Without the CLA factor, Bridport’s equalized education tax rate would’ve been $1.518 per $100 in property value, a 7-percent increase. With the CLA factor, however, the education tax rate comes in at $2 — a 10-percent increase.
Sease explained that Bridport came the closest of any ACSU school to exceeding the Act 68 cap. The school board averted that hazard, in part, by reducing its special education program by 50 percent of a full-time equivalent position.
“I don’t consider that will be a substantial problem, because the number of special education students are down (in Bridport),” Sease said.
Schools that exceed the per-pupil spending guideline pay a penalty to the state education fund.
Cornwall voters will decide an elementary school budget of $1,097,596, a 3.43-percent increased compared to the current year.
The K-12 budget is being pitched at $2,477,340, which is 2.75 percent more than this year.
Without CLA implications, the proposed budget would produce an equalized education tax rate of $1.519 per $100 in property value — a 3.6-percent decrease. With the CLA, however, the tax rate becomes $1.726, a 2.69 percent increase.
ID-4 board members last week endorsed a proposed 2007-2008 Mary Hogan Elementary School budget of $5,482,885, a 2.73 percent increase compared to this year’s spending plan.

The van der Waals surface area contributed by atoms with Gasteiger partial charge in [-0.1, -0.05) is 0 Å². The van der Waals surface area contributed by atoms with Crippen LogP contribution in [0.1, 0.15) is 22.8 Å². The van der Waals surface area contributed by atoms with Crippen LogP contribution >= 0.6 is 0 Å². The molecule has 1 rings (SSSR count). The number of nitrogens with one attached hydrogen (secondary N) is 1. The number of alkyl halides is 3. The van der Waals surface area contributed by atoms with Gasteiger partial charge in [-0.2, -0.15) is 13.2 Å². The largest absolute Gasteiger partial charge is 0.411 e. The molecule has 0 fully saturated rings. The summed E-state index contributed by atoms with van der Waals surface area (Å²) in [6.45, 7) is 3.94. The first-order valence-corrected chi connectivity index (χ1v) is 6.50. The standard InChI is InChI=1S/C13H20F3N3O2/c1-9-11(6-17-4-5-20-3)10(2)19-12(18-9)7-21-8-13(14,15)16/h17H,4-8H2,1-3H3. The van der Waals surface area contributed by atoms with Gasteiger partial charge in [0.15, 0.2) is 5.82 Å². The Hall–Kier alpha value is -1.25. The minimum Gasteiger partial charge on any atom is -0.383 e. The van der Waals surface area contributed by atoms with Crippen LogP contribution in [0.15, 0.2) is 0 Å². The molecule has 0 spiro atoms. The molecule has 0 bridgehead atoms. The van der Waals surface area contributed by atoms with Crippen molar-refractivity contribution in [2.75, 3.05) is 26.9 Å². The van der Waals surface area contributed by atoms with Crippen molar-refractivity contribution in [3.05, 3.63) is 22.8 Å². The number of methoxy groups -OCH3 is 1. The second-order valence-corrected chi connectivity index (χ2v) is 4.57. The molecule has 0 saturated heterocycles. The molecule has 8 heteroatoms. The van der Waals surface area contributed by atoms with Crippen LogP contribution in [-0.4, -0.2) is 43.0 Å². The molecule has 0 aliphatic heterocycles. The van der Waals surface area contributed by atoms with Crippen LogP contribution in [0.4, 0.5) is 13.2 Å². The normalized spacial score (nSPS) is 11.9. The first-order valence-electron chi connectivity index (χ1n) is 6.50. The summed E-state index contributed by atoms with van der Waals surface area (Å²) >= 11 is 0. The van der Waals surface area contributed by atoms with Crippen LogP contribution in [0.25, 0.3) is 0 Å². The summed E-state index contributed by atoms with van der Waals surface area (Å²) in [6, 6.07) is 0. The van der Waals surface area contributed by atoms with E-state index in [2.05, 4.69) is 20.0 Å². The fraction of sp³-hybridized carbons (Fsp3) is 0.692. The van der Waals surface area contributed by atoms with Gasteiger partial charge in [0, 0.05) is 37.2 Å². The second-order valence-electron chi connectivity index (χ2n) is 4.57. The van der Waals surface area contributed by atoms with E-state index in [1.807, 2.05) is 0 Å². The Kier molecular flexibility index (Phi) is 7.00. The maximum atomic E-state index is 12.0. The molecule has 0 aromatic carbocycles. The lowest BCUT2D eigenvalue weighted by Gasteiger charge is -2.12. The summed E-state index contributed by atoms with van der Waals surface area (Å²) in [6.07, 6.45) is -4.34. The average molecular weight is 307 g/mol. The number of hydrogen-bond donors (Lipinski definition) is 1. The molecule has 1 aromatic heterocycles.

The total K-12 education spending plan for Middlebury is being pitched at $12.4 million, a bump of approximately 0.6 percent.
Absent CLA factors, Middlebury’s equalized education property tax rate would be $1.523 per $100 in property value. But taking CLA into consideration, the education property tax rate would go up 2 percent.
Middlebury voters will decide the Mary Hogan Elementary Budget in April, as opposed to the other ACSU towns that will cast ballots on their budgets in March.
Ripton residents will field an elementary school budget of $792,398, which amounts to a 3.93-percent increase over this year.
The total K-12 education budget is being proposed at $1,452,935, up 4.33 percent compared to the current year.
Without CLA implications, Ripton’s equalized education tax rate would be set at $1.455 per $100 in property value. Taking into consideration the CLA, however, the tax rate comes in at $1.652, a 2.19 percent jump.
Salisbury’s elementary school budget is being proposed at $1,441,382, up 4.31 percent over the current year.
The K-12 spending plan is being pitched at $3,035,766, an increase of 3.71 percent.
Were it not for CLA factors, Salisbury would be looking at an equalized education tax rate of $1.542 per $100 in property value — a decrease of 3.8 percent. With the CLA taken into account, Salisbury’s tax rate rises by 6.1 percent.
Weybridge voters in March will decide an elementary school budget of $1.2 million, up 1.9 percent compared to this year.
The total K-12 budget is being presented at $2.3 million, an increase of 5.9 percent.
Absent CLA factors, Weybridge would be looking at an equalized education property tax rate of $1.453 per $100 in property value — a decrease of 5.54 percent.
But taking into effect CLA variables, the education property tax rate is estimated to rise by 4.42 percent.